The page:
8. Role of AMPs in human diseases;
  9. Combination therapies of AMPs with conventional antibiotics;
  10. Comparative genomics and evolutionary studies of AMPs;
  11. Evolution and resistance development against AMPs;
  12. Artificial intelligence and development of novel AMPs.

Dr. Piyush Baindara
Dr. Marisa Di Pietro
Guest Editors

Manuscript Submission Information

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Submitted manuscripts should not have been published previously, nor be under consideration for publication elsewhere (except conference proceedings papers). All manuscripts are thoroughly refereed through a single-blind peer-review process. A guide for authors and other relevant information for submission of manuscripts is available on the Instructions for Authors page. Antibiotics is an international peer-reviewed open access monthly journal published by MDPI.

Please visit the Instructions for Authors page before submitting a manuscript. The Article Processing Charge (APC) for publication in this open access journal is 2900 CHF (Swiss Francs). Submitted papers should be well formatted and use good English. Authors may use MDPI's English editing service prior to publication or during author revisions.

Keywords

  • antimicrobial peptides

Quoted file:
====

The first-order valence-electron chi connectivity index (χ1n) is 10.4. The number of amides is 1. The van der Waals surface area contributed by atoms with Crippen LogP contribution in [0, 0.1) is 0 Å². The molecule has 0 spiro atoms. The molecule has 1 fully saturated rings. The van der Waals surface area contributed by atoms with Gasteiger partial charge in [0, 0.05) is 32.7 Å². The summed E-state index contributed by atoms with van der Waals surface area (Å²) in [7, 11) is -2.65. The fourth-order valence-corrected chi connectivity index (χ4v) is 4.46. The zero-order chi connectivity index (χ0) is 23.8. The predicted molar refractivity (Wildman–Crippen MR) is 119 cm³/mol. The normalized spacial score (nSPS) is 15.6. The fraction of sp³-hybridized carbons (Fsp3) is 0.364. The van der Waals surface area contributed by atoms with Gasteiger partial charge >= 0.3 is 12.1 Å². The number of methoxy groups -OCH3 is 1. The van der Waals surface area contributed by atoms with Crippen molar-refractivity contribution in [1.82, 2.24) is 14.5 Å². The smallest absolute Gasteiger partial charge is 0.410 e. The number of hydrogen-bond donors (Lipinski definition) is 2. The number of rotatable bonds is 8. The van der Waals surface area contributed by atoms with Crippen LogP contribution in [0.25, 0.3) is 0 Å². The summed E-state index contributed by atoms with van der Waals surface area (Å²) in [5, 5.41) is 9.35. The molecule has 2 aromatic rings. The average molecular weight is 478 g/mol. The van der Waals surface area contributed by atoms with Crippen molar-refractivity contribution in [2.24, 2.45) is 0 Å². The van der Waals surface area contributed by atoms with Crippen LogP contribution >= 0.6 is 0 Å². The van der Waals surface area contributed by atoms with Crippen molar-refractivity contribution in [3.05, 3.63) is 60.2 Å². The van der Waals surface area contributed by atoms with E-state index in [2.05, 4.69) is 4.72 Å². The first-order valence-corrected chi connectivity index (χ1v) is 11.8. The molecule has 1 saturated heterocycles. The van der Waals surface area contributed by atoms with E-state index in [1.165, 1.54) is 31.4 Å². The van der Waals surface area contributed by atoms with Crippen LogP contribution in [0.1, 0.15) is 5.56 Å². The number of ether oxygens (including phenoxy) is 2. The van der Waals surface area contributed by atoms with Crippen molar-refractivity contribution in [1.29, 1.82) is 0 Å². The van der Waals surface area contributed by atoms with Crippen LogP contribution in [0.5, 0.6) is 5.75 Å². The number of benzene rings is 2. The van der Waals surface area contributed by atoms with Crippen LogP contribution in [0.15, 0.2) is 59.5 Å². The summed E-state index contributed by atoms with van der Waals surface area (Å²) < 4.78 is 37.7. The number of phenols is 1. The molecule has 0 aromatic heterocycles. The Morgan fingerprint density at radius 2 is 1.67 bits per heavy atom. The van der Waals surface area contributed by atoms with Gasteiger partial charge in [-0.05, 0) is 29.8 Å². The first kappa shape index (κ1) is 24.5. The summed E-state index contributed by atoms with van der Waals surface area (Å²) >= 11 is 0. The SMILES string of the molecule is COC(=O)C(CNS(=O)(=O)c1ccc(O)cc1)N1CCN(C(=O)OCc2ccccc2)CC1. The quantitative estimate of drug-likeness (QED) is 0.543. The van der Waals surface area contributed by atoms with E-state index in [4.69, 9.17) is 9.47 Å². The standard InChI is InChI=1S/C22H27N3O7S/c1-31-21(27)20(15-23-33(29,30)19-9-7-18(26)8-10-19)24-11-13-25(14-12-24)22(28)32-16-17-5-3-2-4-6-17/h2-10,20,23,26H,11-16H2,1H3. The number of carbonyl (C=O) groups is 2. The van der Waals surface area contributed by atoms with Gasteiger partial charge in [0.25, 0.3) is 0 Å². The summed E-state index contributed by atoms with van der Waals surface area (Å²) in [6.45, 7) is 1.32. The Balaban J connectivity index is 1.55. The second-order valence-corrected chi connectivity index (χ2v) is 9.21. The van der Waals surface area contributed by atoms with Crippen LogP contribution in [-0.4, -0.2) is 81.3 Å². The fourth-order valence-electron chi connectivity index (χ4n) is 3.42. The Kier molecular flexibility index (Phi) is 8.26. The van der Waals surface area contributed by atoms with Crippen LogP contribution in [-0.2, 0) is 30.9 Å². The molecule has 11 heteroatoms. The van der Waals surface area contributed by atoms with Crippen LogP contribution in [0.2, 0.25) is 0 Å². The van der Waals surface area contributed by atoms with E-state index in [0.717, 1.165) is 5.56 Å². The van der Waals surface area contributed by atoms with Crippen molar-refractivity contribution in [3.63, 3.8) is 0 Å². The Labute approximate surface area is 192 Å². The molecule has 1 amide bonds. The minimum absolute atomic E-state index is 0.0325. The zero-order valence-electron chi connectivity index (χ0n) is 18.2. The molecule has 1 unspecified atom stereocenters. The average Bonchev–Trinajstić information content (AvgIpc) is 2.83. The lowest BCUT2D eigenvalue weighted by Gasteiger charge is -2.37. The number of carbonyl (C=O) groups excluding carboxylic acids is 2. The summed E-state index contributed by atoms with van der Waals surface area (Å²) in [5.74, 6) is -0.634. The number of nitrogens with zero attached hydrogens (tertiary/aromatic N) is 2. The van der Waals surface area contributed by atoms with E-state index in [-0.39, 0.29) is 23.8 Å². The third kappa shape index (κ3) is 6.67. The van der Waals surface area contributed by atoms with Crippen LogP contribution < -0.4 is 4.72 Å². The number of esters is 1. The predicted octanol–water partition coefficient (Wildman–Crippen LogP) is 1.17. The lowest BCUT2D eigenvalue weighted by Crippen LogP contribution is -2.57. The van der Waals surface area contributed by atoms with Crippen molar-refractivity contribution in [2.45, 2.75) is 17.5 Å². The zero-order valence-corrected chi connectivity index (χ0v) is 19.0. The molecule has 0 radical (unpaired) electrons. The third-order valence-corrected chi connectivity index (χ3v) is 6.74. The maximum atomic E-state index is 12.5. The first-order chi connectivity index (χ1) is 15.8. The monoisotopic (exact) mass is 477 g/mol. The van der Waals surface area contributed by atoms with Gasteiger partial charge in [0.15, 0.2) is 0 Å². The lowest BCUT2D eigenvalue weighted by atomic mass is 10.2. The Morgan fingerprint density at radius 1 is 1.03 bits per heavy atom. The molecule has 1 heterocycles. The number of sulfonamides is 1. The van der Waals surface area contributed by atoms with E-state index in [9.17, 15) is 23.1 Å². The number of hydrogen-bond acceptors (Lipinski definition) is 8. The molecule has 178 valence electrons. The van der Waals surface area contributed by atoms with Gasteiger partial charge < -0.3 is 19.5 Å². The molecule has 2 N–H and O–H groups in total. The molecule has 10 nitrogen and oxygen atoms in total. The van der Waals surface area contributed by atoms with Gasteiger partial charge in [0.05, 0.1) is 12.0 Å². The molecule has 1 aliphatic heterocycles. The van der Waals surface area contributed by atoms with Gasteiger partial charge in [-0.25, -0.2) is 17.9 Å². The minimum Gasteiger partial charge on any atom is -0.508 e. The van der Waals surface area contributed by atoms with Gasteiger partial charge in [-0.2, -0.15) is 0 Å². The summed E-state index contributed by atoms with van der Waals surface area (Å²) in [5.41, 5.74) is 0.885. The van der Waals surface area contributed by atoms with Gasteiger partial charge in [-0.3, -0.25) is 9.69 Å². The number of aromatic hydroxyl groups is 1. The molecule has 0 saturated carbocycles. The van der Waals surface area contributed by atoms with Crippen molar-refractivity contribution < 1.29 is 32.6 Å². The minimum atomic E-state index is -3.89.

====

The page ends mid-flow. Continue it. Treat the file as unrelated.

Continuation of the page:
• antimicrobial resistance
  • infectious diseases
  • antibacterial
  • antifungal
  • immunomodulatory properties
  • therapeutics
  • evolution

Published Papers (4 papers)

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Research

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11 pages, 893 KiB  
Article
Anti-Microbial Activities of Mussel-Derived Recombinant Proteins against Gram-Negative Bacteria
by Dong Yun Kim, You Bin Oh, Je Seon Park, Yu-Hong Min and Min Chul Park
Antibiotics 2024, 13(3), 239; https://doi.org/10.3390/antibiotics13030239 - 05 Mar 2024
Viewed by 1017
Abstract
Many anti-microbial peptides (AMPs) and pro-apoptotic peptides are considered as novel anti-microbial agents, distinguished by their different characteristics. Nevertheless, AMPs exhibit certain limitations, including poor stability and potential toxicity, which hinder their suitability for applications in pharmaceutics and medical devices. In this study, [...] Read more.